Police To Scan Every Fan’s Face At The Champions League Final

By   ISBuzz Team
Writer , Information Security Buzz | May 01, 2017 01:08 pm PST

South Wales Police are conducting a face recognition trial that could scan every one of the 170,000 visitors expected to show up in the city for Champions League final. IT security experts from ESET and AlienVault commented below the privacy and security implications of the plan.

Mark James, IT Security Specialist at ESET:

mark-james“We live in a difficult time at present regarding security and privacy and those boundaries overlap frequently. On one hand law enforcement agency’s need all the help they can get to keep us safe in this economically fragile state. On the other hand, we have a right to privacy, we should be able to do what is legal without concern that our privacy is being compromised or violated but where does that line exist? In a situation where police have the ability to get a heads up regarding potential “people of interest” does that mean that they could stop a potential terrorist issue if they apprehended those concerned? What happens when they are just going to watch football? What happens if the recognition software blips or miss identifies someone?

But those are not the only concerns, how is this data being protected, what is it being used for and will it be deleted afterwards should be the questions and answers available for all to see. Any threat should be avoided if possible and if not, dealt with speedily but there must be limits. Protocol needs to be adhered too and this data could be very valuable if it fell into the wrong hands. We already have far too much of our private data bouncing around the internet without more joining it.”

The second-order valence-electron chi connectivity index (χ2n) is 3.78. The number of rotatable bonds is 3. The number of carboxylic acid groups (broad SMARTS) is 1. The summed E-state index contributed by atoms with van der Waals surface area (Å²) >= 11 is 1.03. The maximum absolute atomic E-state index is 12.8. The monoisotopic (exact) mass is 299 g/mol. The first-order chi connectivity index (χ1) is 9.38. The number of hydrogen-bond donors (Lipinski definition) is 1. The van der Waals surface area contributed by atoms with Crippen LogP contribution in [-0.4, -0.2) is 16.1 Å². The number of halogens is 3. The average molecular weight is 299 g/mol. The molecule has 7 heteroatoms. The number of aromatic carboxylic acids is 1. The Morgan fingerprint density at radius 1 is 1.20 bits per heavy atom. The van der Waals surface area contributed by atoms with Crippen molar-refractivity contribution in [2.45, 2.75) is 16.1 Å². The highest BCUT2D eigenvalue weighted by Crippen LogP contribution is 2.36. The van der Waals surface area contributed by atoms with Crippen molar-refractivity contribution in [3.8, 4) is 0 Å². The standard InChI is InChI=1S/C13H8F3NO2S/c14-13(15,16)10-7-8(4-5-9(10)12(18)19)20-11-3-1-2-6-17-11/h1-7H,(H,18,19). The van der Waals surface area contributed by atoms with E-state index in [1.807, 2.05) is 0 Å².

Javvad Malik, Security Advocate at AlienVault:

javvad malik“Police forces have a big task protecting the public, and therefore it makes sense they are relying more on technology to assist in finding suspects. However, security and privacy needs to be addressed on how the data is collected, processed, stored, and deleted. Without doing so, it is possible the data could end up in the wrong hands. Secondly, as with any new technology such as facial recognition, it hasn’t reached peak maturity, so inevitably there are false positives and negatives that need to be taken into account, and the automated system should not be relied on solely.”